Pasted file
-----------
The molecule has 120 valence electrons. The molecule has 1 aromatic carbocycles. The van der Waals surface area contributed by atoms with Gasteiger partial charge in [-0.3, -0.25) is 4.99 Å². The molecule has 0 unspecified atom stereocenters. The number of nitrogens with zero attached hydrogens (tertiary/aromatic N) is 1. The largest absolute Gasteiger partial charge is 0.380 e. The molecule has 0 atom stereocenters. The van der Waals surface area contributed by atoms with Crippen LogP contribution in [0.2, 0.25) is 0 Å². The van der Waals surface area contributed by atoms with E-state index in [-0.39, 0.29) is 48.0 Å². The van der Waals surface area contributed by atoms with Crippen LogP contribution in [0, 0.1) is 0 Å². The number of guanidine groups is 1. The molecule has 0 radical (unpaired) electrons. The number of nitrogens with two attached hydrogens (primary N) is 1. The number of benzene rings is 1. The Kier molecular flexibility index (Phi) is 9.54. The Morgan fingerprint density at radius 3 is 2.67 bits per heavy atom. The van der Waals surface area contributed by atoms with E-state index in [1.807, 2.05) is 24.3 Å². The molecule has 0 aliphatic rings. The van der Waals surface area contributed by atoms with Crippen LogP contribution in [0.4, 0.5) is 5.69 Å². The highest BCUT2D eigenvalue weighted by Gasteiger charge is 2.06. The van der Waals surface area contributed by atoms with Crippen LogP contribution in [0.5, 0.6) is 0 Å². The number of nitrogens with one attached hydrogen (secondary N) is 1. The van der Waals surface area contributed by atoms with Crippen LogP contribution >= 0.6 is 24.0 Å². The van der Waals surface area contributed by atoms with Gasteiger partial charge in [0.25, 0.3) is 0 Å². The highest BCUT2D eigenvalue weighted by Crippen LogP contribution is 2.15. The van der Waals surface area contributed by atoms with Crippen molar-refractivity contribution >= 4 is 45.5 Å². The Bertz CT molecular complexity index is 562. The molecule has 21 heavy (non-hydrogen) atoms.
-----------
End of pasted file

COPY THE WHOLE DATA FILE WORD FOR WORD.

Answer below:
The molecule has 120 valence electrons. The molecule has 1 aromatic carbocycles. The van der Waals surface area contributed by atoms with Gasteiger partial charge in [-0.3, -0.25) is 4.99 Å². The molecule has 0 unspecified atom stereocenters. The number of nitrogens with zero attached hydrogens (tertiary/aromatic N) is 1. The largest absolute Gasteiger partial charge is 0.380 e. The molecule has 0 atom stereocenters. The van der Waals surface area contributed by atoms with Crippen LogP contribution in [0.2, 0.25) is 0 Å². The van der Waals surface area contributed by atoms with E-state index in [-0.39, 0.29) is 48.0 Å². The van der Waals surface area contributed by atoms with Crippen LogP contribution in [0, 0.1) is 0 Å². The number of guanidine groups is 1. The molecule has 0 radical (unpaired) electrons. The number of nitrogens with two attached hydrogens (primary N) is 1. The number of benzene rings is 1. The Kier molecular flexibility index (Phi) is 9.54. The Morgan fingerprint density at radius 3 is 2.67 bits per heavy atom. The van der Waals surface area contributed by atoms with E-state index in [1.807, 2.05) is 24.3 Å². The molecule has 0 aliphatic rings. The van der Waals surface area contributed by atoms with Crippen LogP contribution in [0.4, 0.5) is 5.69 Å². The highest BCUT2D eigenvalue weighted by Gasteiger charge is 2.06. The van der Waals surface area contributed by atoms with Crippen LogP contribution in [0.5, 0.6) is 0 Å². The number of nitrogens with one attached hydrogen (secondary N) is 1. The van der Waals surface area contributed by atoms with Crippen LogP contribution >= 0.6 is 24.0 Å². The van der Waals surface area contributed by atoms with Gasteiger partial charge in [0.25, 0.3) is 0 Å². The highest BCUT2D eigenvalue weighted by Crippen LogP contribution is 2.15. The van der Waals surface area contributed by atoms with Crippen molar-refractivity contribution >= 4 is 45.5 Å². The Bertz CT molecular complexity index is 562. The molecule has 21 heavy (non-hydrogen) atoms.